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to accept the contributions of individuals who were not prisoners. While some of these have been retained, others have been supplanted by subjects which are considered in better harmony with the spirit and design of the volume. While these changes have not affected the special character of this Work, they will, it is hoped, render it more interesting to the general reader.

To Mr William Irwin, religious instructor of the Pestonjee Bomanjee, we take this opportunity of returning thanks for his cordial assistance in all our schemes, for his devotion to his duties, and for the talent and zeal which he bestowed on the Journal.

Edinburgh, 9th March 1854.

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Social Treason,
Danger, or No Danger,
Home and Crime,
The Promised Land,
A Night Passed in Java, and its Results,
Farewell Address,
On Promiscuous Association,
To the Readers of the Pestonjee Bomanjee Journal,

Page
214
221
237
243
249
256
270
276

POETRY.

A Prisoner's Reflections,

An Attempt,

My Bible,

Song,

A Convict's Farewell,

Stanzas on a Suicide,

An Address to a Lark,

Lines Addressed to a Mother,

Verses on Parting with a Friend,

On a Young Seaman who was Accidentally Drowned,

Ode to the Flying Fish,

Polish Lament,

To the Memory of a Brother Prisoner,

A Dream at Sea,

The Teacher and the Taught,

The Railway Spiritualized,

Ode to Liberty,

The Heart so True,

37

46

52

74

86

99

105

112

128

136

147

168

188

211

223, 268

233

253

275

BIOGRAPHICAL SKETCHES OF SOME OF THE CONVICTS,

CONTRIBUTORS TO THE PESTONJEE BOMANJEE JOURNAL.

J. G.

J. A.

A. W.

37 | W. F. N. 53 | J. F. 151 J. C.

41 | H. G. 56 T. S. J. 186 G. D.

46 J. C. 105 | J. G--M, 189 R. B.

234

273

276

INTRODUCTION.

In the spring of 1852, the Editor of this Work was appointed, by the Admiralty, Surgeon Superintendent of the “Pestonjee Bomanjee," a hired transport, destined to convey convicts from this country to Van Dieman's Land. Having embarked a pensioner guard, consisting of thirty men, with their wives and children, and 292 prisoners, collected partly at Woolwich, Portsmouth, Portland, and Plymouth, the vessel sailed for her destination on the 18th April with the whole on board, with the exception of one man, who, having received her Majesty's free pardon on the day preceding our departure, was discharged, thus reducing the compliment of convicts to 291. Each of these, with one exception, had earned, by correct behaviour, while undergoing probationary discipline, good characters, and were in consequence entitled to a ticket of leave. The conditions upon which this is granted, and its effects upon the prospects of the prisoner, are sufficiently explained in the following notice, which is, or was, placed in the cell of every individual received into a Government prison.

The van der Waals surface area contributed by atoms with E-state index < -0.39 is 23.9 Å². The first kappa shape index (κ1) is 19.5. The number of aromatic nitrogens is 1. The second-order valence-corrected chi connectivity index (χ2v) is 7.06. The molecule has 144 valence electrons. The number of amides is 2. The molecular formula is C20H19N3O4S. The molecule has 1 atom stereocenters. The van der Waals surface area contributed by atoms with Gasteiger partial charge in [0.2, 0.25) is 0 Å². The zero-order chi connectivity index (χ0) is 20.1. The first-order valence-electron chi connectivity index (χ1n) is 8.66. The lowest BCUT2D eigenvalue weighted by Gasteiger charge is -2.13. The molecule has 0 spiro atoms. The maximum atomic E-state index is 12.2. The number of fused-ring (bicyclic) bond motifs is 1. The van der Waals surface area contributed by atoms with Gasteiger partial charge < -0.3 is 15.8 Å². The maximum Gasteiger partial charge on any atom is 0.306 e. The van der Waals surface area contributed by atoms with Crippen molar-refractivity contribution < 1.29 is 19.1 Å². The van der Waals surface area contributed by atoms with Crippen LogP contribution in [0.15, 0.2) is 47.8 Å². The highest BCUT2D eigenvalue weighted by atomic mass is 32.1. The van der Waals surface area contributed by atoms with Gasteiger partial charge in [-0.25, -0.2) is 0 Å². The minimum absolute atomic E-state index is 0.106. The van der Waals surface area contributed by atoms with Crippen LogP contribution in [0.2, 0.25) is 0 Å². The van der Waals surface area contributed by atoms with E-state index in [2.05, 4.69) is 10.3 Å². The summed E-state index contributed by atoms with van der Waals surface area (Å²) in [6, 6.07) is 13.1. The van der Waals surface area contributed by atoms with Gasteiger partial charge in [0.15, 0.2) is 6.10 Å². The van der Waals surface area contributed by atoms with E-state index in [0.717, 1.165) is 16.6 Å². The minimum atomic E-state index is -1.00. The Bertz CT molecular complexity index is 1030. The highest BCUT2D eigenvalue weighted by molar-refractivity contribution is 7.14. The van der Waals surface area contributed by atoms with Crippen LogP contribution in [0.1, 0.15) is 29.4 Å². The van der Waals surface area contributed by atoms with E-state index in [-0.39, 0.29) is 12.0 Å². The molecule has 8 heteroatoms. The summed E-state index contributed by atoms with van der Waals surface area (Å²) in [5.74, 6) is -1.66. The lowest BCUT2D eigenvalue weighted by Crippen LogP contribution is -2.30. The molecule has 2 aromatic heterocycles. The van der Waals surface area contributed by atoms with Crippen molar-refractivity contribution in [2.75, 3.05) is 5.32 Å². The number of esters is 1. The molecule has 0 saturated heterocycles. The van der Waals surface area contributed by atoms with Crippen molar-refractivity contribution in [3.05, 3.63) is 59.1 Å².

« TICKETS OF LEAVE. “ 1. Rules and regulations for the maintenance of good order among ticket-of-leave holders are framed and pro

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mulgated in the colony. The following are at present some of the principal conditions, but it must be distinctly understood that they are liable to be varied, as may be judged necessary and proper by the authorities of the spot.

2. A convict embarked from this country as a ticketof-leave holder will not pass out of the custody of the Government in the colony, until he shall be engaged for at least a year for service with some private employer, who shall be responsible for making a certain payment, as hereafter explained in paragraph 5. If suitable service cannot be obtained, the convicts will be employed by Government at wages, out of which they shall receive clothing and rations. A small proportion will be paid them in money, and the remainder credited towards the liquidation of the amount required to be paid to the Government. Until this amount is paid, a convict will only be entitled to a probationary ticket-of-leave; but the full privileges of a ticket-of-leave will be granted as soon as he shall have paid the sum required, provided his conduct has been in all respects satisfactory.

“3. The ticket-of-leave holder is required to remain in a particular district, within which he may hire himself out for wages. This is usually in a country district, and he must not quit it without obtaining a pass from a magistrate; he must register his place of residence, and any change of it; he must be at his own dwelling from ten o'clock at night until day-break; and he must report himself at certain periods of the year at the police-office of his district. For some classes of offences he is liable to summary jurisdiction; and his ticket-of-leave.may be recalled for misconduct, in which case he will be subjected to penal labour.

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